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2. It is engender'd in the eyes,
With gazing fed; and fancy dies
Let us all ring fancy's knell;
All. Ding, dong, bell.
gracious voice,] Pleasing, winning favour. 7.- approve it -] i. e. justify it.,
valour's excrement,] i. e. what a little higher is called the beard of Hercules.
Thus ornament is but the guiled shoreo
Por. How all the other passions fleet to air,
What find I here?
[Opening the leaden casket. Fair Portia's counterfeit?? What demi-god' Hath come so near creation? Move these eyes? Or whether, riding on the balls of mine, Seem they in motion? Here are sever'd lips, Parted with sugar breath; so sweet a bar Should sunder such sweet friends: Here in her hairs The painter plays the spider; and hath woven A golden mesh to entrap the hearts of men, Faster than gnats in cobwebs: But her eyes, How could he see to do them? having made one, Methinks, it should have power to steal both his,
1 golden mesh to ne spider; and here in her hairs
the guiled shore ---] i. e. the treacherous shore. Shakspeare in this instance, as in many others, confounds the participles. Guiled stands for guiling. . Fair Portia's counterfeit?] Counterfeit, which is at present used only in a bad sense, anciently signified a likeness, a resenice biance, without comprehending any idea of fraud.
And leave itself unfurnish'd: Yet look, how far
You that choose not by the view,
Since this fortune falls to you,
A gentle scroll;--Fair lady, by your leave;
Kissing her. I come by note, to give, and to receive. Like one of two contending in a prize, That thinks he hath done well in people's eyes, Hearing applause, and universal shout, Giddy in spirit, still gazing, in a doubt Whether those peals of praise be his or no; So, thrice fair lady, stand I, even so; As doubtful whether what I see be true, Until confirm'd, sign'd, ratified by you.'.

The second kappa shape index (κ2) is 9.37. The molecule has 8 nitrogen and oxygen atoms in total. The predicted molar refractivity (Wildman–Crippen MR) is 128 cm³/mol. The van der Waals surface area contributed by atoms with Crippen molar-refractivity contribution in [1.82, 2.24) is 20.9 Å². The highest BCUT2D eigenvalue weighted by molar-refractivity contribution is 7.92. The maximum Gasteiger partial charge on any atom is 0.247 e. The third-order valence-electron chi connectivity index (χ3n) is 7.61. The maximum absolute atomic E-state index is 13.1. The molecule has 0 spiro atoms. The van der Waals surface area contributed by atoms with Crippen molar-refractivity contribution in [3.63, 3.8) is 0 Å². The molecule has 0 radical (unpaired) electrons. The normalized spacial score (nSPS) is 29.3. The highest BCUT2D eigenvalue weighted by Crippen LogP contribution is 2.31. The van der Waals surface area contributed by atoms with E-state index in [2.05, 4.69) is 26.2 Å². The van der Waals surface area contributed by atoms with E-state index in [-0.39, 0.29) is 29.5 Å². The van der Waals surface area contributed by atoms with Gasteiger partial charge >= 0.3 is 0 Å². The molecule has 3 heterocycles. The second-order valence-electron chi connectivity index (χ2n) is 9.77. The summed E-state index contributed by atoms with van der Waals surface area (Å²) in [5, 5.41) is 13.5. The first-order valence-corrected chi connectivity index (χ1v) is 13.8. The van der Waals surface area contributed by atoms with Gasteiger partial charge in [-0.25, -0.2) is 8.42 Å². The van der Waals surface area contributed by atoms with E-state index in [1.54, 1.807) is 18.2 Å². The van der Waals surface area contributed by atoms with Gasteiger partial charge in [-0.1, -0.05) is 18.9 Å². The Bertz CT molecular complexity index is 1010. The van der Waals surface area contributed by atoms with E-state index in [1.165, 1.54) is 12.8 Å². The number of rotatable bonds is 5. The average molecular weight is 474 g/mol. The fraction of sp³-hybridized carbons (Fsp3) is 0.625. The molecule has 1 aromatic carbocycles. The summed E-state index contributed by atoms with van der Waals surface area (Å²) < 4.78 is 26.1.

Por. You see me, lord Bassanio, where I stand, Such as I am: though, for myself alone, I would not be ambitious in my wish, To wish myself much better; yet, for you, I would be trebled twenty times myself; A thousand times more fair, ten thousand times More rich; That only to stand high on your account, I might in virtues, beauties, livings, friends, Exceed account: but the full sum of me Is sum of something; which, to terin in gross,
Is an unlesson'd girl, unschool'd, unpractis'd:
Bass. Madam, you have béreft me of all words,
Ner. My lord and lady, it is now our time, That have stood by, and seen our wishes prosper, To cry, good joy; Good joy, my lord, and lady!
Gra. My lord Bassanio, and my gentle lady,
2 cm being blent together,] i. e. blended.
- you can wish none from me:] That is, none: away from me; none that I shall-Jose, if you gain it.......
The bargain of your faith, I do beseech you,
Bass. With all my heart, so thou canst get a wife.
Gra, I thank your lordship; you have got me one. My eyes, my lord, can look as swift as yours: You saw the mistress, I beheld the maid; You lov’d, I lov’d; for intermission* No more pertains to me, my lord, than you. Your fortune stood upon the caskets there; And so did mine too, as the matter falls: For wooing here, until I sweat again; And swearing, till my very roof was dry With oaths of love; at last,-if promise last, I got a promise of this fair one here, To have her love, provided that your fortune Achiev'd her mistress. Por.
Is this true, Nerissa? Ner. Madam, it is, so you stand pleas'd withal. Bass. And do you, Gratiano, mean good faith? Gra. Yes, 'faith, my lord. Bass. Our feast shall be much honour'd in your
marriage. . Gra. We'll play with them, the first boy for a thousand ducats.
Ner. What, and stake down?
Enter Lorenzo, Jessica, and Salerio. Bass. Lorenzo, and Salerio, welcome hither; If that the youth of my new interest here Have power to bid you'welcome:-By your leave,
' for intermission--] Intermission is pause, intervening time, delay.